The General Services Administration is going to have its hands full this summer as it works toward translating President Donald Trump’s contracting priorities into policy.
Jack St. John, GSA’s chief of staff, outlined a few of these priorities for a crowd of contractors at the May 11 Coalition for Government Procurement’s Spring Conference in Falls Church, Virginia.
“We are in the process of making changes, one of which is switching the [Transactional Data Reporting] requirement from a mandatory to a voluntary process. We’re going to reexamine the burdens and benefits of TDR,” he said.
GSA released the final data transaction reporting rule June 23, 2016, creating a requirement for government contractors to submit information about transactions through the schedule contracts and those governmentwide acquisition contracts run by the agency.
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GSA said transactional data refers to the information generated when the government purchases goods or services from a vendor. It includes specific details such as descriptions, part numbers, quantities and prices paid for the items purchased.
But TDR came under fire from vendors who said that the new requirements simply shifted the burden in requirements, rather than alleviating them.
St. John said the changes to TDR stem from the Trump administration’s desire to relieve the regulatory contract burden on vendors.
Likewise, St. John said efforts are underway to reduce the burden of making solicitations under the Professional Services Schedule.
“Over time, and with good intent, the current [Professional Services Schedule] solicitation has grown to 167 pages, with 17 sections and more than a dozen appendices and templates. The sheer volume and complexity of the solicitation requires refreshment and streamlining,” he said.
He broke that down into concrete goals, which include:
Schedule 75 is a GSA contract vehicle that allows federal agencies to purchase office supplies. It was closed down in 2010 in favor of blanket purchasing agreements with 15 companies, but last year, GSA announced that it was considering reopening the schedule.
St. John said that GSA made the decision to do so in order to expand its existing contractor pool, especially small businesses that were frozen out when the schedule closed.
“GSA’s duty is and always will be to support our federal clients while keeping our commitment to the American taxpayer,” he said. “In the past though, some have viewed this commitment on the one hand, and the health of the supplier community on the other, as mutually exclusive.”
“Let me put it as bluntly and succinctly as possible,” he continued. “The Trump administration does not share this view.”
Brian Friel, founder of Nation Analytics, said the circumstances around the reopening of Schedule 75 is part of a larger pull back from Best-in-Class contracting.
“I think we’re in a real flex period for acquisition strategy [in some of the commercial space], and I think we heard that from Mr. St. John, talking about the reopening of schedule 75, where there’s a very serious tension right now between the notion of best-in-class contracts, where a limited number of companies are selected,” Friel said.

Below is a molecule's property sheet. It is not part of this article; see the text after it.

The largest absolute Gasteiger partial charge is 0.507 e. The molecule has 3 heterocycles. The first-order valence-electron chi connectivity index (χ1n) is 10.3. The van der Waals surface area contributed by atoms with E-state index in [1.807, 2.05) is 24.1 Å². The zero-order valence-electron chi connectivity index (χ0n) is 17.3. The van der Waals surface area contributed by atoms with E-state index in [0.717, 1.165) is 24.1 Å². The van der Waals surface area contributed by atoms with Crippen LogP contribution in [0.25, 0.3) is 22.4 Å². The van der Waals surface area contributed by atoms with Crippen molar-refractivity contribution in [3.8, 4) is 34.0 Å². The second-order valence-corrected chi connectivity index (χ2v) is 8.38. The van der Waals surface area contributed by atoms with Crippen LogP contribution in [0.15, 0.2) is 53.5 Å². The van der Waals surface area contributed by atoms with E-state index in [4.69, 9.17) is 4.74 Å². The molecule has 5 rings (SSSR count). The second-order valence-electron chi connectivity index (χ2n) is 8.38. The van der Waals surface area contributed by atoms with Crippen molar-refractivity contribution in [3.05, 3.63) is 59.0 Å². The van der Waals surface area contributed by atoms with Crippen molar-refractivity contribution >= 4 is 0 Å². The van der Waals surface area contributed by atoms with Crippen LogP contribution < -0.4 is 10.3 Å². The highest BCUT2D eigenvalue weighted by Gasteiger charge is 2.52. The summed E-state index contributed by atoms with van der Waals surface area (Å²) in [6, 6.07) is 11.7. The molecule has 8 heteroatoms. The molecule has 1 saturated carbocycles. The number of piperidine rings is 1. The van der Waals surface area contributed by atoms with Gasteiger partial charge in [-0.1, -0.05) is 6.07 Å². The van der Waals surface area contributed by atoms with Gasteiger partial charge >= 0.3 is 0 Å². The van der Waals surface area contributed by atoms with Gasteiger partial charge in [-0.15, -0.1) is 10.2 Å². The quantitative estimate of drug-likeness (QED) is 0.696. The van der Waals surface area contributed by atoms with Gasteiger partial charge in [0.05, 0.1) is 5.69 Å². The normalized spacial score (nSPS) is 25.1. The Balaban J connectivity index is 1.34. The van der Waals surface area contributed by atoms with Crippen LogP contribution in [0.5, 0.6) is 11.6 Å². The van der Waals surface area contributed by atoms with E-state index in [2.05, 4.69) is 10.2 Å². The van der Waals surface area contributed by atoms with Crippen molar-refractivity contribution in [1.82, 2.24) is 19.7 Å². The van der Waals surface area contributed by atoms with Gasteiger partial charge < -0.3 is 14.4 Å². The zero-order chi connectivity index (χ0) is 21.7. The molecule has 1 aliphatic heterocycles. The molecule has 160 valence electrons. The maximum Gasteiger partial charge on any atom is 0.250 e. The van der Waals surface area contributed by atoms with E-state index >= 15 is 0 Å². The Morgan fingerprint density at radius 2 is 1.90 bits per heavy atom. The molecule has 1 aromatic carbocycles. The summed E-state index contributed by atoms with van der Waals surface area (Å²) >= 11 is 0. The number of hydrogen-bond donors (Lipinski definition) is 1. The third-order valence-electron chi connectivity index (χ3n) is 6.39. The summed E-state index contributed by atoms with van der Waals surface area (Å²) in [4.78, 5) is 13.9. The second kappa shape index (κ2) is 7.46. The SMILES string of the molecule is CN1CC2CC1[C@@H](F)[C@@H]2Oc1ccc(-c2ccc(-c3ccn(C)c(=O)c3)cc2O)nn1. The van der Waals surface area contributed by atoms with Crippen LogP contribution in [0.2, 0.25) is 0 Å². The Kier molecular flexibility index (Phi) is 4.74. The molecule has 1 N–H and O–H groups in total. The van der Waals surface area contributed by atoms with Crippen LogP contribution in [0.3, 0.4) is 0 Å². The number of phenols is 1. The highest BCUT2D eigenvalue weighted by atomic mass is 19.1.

He said that limited pool of vendors will have to change, because it’s not working as it was intended. For example, he said that when the Homeland Security Department decided to move to OASIS, that froze out several companies that were not on OASIS, but would have been considered best-in-class for DHS because of their experience with the department.
Moves like that, he said, signal a general unwillingness to create new contract vehicles, especially in professional services. Partially, that’s to help reduce contract duplication, but also because agencies are seeing that it takes too long to create a new contract vehicle and get it functional.
Friel also warned contractors that agencies may be less willing to pay for premium service on contracts, especially on the civilian side, if the President gets his way on future budget cuts. He said this is especially significant to contractors with recompetes coming up.
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“If you come in at a 12 percent premium over your competitor, and you’re excellent and they’re acceptable, I think they’re going to say, ‘We’re not willing to pay that kind of premium.’ Or ‘Acceptable is good enough in this environment,’” he said.
Budget pressure, or even the perception of being squeezed, can drive these kinds of decisions, Friel said.
Friel said he saw a few trends in new requirements in the appropriations bill that are worth being aware of.
IT systems modernization is one of those trends. He said the State Department just issued a 10-year, $850 million solicitation for modernization of the consular systems, digitizing passport systems and other customer-facing systems.
“There’s not going to be tons of that, but where there are new requirements, that kind of systems modernization is going to be a big thing,” he said.
Another is data analytics. He said agencies are trying to modernize the way they consume information.
“Out of the new requirements that were issued last year, that was the second most prevalent new kind of requirement we saw last year, and I think we’ll continue to see that next year,” Friel said.
Finally, he said the most prevalent new requirement is in health. The Veterans Affairs Department has seen bipartisan support for increases, he said, and it’s reconsidering, along with the Defense Health Administration at the Defense Department, how to modernize and become more mobile.
“I think something that companies should look at is, ‘Where is the new new?’ And I think, especially with the discussion of creating a modernization fund that agencies could potentially tap into, that’s an area in particular that you’re going to see new opportunities,” Friel said.